Feist: Look At What The Light Did Now
Look At What The Light Did Now
Woozy, soft-focus concert footage–the glow of camera flashes and cigarette lighters rendered as a blur of colored dots–immediately introduces the recurring theme of this documentary about Canada’s queen of ethereal indie-folk, Leslie Feist. Her music and videos are all about the play of light and shadow, and the artful sleight of hand that makes small, subtle details blaze larger than life. This is captured perfectly by her live stage show, which incorporates giant projected silhouettes and floating light images designed by puppeteer and artist Clea Minaker. In fact, this gentle tour diary is less a biography of the young singer-songwriter and more an exploration of how Feist’s haunting, minimalistic pop music gets transformed into a dazzlingly visual live act that employs dozens of crew members and requires two large truckloads of equipment.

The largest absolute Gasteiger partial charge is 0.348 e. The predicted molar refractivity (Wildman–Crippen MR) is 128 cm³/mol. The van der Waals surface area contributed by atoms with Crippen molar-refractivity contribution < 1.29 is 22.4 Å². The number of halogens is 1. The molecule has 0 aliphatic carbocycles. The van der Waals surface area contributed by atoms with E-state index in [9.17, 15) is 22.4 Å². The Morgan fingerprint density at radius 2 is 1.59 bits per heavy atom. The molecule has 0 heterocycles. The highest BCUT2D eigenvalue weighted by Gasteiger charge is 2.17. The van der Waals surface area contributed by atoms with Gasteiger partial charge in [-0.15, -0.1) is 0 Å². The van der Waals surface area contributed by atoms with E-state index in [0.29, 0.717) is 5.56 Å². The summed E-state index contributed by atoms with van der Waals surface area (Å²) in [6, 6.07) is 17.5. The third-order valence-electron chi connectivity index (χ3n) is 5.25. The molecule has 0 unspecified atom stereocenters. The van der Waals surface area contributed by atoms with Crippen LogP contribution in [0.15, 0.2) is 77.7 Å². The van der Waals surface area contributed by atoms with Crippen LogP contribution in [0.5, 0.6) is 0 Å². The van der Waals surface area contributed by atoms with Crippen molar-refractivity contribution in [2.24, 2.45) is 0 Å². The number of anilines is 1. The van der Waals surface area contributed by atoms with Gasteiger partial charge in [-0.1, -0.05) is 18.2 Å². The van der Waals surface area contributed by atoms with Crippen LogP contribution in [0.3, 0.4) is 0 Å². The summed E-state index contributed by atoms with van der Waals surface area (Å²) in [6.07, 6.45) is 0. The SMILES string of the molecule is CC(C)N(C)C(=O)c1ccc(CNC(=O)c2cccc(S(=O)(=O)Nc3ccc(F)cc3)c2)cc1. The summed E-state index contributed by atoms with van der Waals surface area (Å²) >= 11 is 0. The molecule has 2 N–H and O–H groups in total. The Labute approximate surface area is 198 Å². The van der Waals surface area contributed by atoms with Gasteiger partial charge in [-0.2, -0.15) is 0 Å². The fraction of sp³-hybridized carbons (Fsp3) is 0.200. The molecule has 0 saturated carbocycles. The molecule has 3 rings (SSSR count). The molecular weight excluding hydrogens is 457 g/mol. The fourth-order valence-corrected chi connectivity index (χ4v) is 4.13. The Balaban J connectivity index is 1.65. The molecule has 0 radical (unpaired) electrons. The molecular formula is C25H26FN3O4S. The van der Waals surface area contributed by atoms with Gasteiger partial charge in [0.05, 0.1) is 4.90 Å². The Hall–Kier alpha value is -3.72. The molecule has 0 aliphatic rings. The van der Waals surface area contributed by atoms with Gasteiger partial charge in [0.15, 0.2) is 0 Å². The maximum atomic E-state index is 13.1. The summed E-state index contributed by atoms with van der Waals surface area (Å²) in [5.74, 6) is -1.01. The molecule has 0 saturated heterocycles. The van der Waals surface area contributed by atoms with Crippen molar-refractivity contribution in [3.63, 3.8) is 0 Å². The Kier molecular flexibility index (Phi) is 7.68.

Key scenes revolve around the recording of Feist’s 2007 album The Reminder at a cozy, 19th-century manor house outside of Paris, with picturesque shots of the sprawling band huddling in the parlor, improvising and playing homemade percussion. The self-effacing Feist makes it clear that her music is a joyfully collaborative affair, and viewers will come away with a new appreciation of the man-hours of labor and planning that can go into such deceptively austere music.